Environmental Protection

Study: Cap-and-Trade Won't Slow Economy

A new study released by Environmental Defense Fund finds a clear consensus among leading economic models that a cap-and-trade policy to cut global warming pollution is consistent with long-term economic growth. The anticipated cost of reducing greenhouse gas emissions on the U.S. economy is small, even difficult to measure against projected economic growth, the study finds.

"We can afford an ambitious climate policy for just pennies on the dollar. It's a small investment that will pay off in cleaner air, new jobs, and a safer world," said Nathaniel Keohane, Ph.D., director of economic policy and analysis at Environmental Defense Fund, and a former associate professor of economics at the Yale School of Management. "Not acting now just means paying a heavier price later as we try to manage the consequences of unchecked climate change."

What Will it Cost to Protect Ourselves From Global Warming? is the first comprehensive analysis of the leading economic modeling of cap-and-trade legislation to combat climate change.

Key findings of the analysis include:

• The overall cost of capping greenhouse gases for the average American family will amount to less than 1 percent of household budgets over the next two decades.

• The total number of jobs affected by climate policy in the manufacturing sector over 20 years is substantially below the number of jobs created and destroyed in the sector every three months.

• Household electricity and natural gas bills rise by only a few dollars a month over the next few decades – well within the rise and fall homeowners already experience.

The U.S. economy has grown nearly 3 percent per year on average in the post-war period, and that growth is projected to continue. If the U.S. capped its greenhouse gas emissions, the projected median impact of that cap on growth would be three one-hundredths of 1 percent (0.03 percent), the analysis finds.

"Put another way, our gross domestic product is projected to reach $26 trillion in January 2030. If we capped greenhouse gases, according to these studies, the economy would hit that same mark by April," Keohane said.

The study highlights the fact that none of the models takes into account the high costs of inaction. Each looks only at one side of the ledger: the costs of reducing emissions, rather than the benefits of avoiding the consequences of unchecked climate change.

"It's important to keep in mind that these forecasting models compare climate policy to a business-as-usual case that doesn't take the costs of climate change into account," said Keohane. "If we fail to take action on global warming, the future will be anything but 'business as usual.' The most expensive policy by far is to do nothing at all."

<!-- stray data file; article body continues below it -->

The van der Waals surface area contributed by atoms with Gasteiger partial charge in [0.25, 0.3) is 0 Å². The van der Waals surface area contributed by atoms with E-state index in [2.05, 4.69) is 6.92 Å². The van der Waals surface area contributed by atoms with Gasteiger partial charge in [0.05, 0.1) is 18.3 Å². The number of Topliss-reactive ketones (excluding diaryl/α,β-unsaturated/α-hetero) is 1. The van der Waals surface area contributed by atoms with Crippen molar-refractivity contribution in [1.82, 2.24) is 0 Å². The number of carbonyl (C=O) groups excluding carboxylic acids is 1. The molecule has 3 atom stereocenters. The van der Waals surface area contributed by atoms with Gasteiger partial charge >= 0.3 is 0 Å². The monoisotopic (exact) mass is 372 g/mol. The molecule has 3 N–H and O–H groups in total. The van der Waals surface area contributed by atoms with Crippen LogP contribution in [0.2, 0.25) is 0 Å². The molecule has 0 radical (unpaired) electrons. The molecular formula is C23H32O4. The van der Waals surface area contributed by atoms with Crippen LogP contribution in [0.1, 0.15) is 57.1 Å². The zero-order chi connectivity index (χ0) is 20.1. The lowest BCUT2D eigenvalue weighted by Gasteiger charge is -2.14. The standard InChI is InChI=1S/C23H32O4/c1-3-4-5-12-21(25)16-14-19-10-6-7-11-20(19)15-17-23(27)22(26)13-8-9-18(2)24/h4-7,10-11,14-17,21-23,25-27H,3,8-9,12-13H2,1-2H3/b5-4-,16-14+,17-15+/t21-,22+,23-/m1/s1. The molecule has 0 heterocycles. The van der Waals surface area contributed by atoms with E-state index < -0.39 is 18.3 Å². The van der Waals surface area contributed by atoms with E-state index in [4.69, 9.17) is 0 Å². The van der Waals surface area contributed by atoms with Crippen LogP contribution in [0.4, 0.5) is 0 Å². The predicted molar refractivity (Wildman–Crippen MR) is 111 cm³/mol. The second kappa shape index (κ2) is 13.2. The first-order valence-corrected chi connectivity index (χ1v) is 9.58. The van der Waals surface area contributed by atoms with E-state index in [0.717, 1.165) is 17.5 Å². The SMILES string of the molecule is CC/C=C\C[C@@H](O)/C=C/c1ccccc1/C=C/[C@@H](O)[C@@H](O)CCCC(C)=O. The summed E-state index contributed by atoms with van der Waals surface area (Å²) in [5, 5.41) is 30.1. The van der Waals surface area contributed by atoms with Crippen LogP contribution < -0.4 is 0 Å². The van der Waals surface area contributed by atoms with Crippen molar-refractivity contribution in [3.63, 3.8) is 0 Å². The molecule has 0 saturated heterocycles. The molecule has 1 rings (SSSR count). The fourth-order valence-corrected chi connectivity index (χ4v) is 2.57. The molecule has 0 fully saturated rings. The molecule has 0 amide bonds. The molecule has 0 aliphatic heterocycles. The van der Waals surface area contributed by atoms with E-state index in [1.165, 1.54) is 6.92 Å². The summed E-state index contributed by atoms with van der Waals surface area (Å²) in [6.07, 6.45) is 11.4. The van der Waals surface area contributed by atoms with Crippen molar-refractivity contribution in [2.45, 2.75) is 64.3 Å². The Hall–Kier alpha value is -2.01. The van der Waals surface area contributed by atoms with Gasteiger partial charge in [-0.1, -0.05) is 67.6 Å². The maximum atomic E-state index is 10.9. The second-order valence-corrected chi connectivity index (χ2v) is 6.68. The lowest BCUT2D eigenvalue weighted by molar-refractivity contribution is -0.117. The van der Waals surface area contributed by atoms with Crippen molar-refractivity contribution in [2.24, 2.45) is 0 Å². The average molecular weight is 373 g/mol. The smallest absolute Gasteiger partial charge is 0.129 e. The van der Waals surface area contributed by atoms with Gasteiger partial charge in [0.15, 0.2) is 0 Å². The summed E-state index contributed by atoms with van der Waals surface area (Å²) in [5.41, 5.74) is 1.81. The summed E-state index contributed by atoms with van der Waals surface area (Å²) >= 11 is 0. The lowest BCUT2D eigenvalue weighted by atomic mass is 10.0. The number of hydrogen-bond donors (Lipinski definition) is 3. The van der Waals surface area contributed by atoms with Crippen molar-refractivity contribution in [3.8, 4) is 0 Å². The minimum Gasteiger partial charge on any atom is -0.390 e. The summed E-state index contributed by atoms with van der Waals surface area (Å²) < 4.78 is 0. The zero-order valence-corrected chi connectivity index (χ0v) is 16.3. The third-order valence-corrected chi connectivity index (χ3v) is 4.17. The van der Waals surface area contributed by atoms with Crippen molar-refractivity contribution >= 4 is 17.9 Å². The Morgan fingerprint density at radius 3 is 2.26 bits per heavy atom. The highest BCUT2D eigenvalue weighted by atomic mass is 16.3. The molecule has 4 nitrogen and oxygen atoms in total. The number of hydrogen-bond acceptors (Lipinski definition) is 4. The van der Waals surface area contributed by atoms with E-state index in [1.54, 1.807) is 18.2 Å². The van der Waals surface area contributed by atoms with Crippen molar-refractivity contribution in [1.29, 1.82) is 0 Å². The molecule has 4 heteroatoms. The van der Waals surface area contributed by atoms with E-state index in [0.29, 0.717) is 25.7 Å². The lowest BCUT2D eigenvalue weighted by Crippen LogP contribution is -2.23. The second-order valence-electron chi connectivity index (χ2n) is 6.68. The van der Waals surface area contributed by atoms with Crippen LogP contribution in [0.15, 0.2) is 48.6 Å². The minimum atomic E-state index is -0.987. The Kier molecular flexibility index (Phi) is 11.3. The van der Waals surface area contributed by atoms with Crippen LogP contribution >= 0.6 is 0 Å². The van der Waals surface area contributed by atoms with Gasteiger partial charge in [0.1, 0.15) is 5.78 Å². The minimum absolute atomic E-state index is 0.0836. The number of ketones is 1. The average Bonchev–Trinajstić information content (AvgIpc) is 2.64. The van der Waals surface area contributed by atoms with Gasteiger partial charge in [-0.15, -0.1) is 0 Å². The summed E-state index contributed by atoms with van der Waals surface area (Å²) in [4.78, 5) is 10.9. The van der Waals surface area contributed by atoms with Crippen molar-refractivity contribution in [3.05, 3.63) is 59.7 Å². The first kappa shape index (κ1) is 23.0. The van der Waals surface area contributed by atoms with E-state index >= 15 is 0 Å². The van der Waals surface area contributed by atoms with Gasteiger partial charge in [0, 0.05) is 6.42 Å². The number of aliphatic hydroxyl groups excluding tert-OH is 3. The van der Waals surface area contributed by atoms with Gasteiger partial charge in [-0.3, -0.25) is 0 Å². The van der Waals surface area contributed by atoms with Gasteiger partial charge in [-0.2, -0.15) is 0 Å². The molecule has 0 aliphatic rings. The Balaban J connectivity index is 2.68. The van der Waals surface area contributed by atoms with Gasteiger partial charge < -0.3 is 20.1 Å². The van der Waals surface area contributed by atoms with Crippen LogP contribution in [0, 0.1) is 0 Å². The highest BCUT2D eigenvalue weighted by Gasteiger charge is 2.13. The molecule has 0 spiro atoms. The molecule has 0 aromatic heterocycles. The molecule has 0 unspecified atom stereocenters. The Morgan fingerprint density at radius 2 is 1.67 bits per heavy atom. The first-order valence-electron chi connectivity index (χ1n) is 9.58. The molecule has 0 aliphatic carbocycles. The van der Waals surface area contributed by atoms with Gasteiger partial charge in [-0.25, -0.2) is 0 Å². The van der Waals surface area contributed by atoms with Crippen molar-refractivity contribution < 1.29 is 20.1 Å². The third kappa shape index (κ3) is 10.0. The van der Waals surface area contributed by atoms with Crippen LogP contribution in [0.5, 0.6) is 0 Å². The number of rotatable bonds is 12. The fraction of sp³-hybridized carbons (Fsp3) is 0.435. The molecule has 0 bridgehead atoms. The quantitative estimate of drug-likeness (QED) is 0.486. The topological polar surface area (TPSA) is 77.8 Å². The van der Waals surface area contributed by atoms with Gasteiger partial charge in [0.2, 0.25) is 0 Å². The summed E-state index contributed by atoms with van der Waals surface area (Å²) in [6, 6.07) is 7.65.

According to a recent study by the University of Maryland, runaway global warming will impact every economic sector and every region of the country, straining public budgets and impacting jobs and competitiveness.

The EDF study focuses on cap-and-trade programs that would cut U.S. emissions by 60 percent or more below current levels by the year 2050 – including the Lieberman-Warner Climate Security Act (S. 2191) currently before the Senate. The analyses surveyed were performed by five of the most highly respected economic modeling groups in government and academia, at the Energy Information Agency, Research Triangle Institute, Harvard, the Massachusetts Institute of Technology, and Pacific Northwest National Laboratories.

A key feature of the report is its broad scope. "The cardinal rule about economic models is: Never trust any single number," Keohane said. "No one model alone is a useful guide to the future, because they all make different assumptions about the factors that drive the economy." Indeed, the EDF study finds that the models vary in their "business-as-usual" forecasts for the year 2030 by 10 percent -- an order of magnitude greater than the projected impact of climate policy in that year. "In that sense, the projected impact of climate policy is well within the margin of error," said Keohane. "The models don't agree on much about what the future will look like, but they do agree that the impact of climate policy will be small."

An appendix to the report offers a detailed "Consumer's Guide to Economic Models," discussing the strengths and limitations of the economic models surveyed, as well as the key assumptions behind them. The analysis is available at http://www.edf.org/climatecosts.

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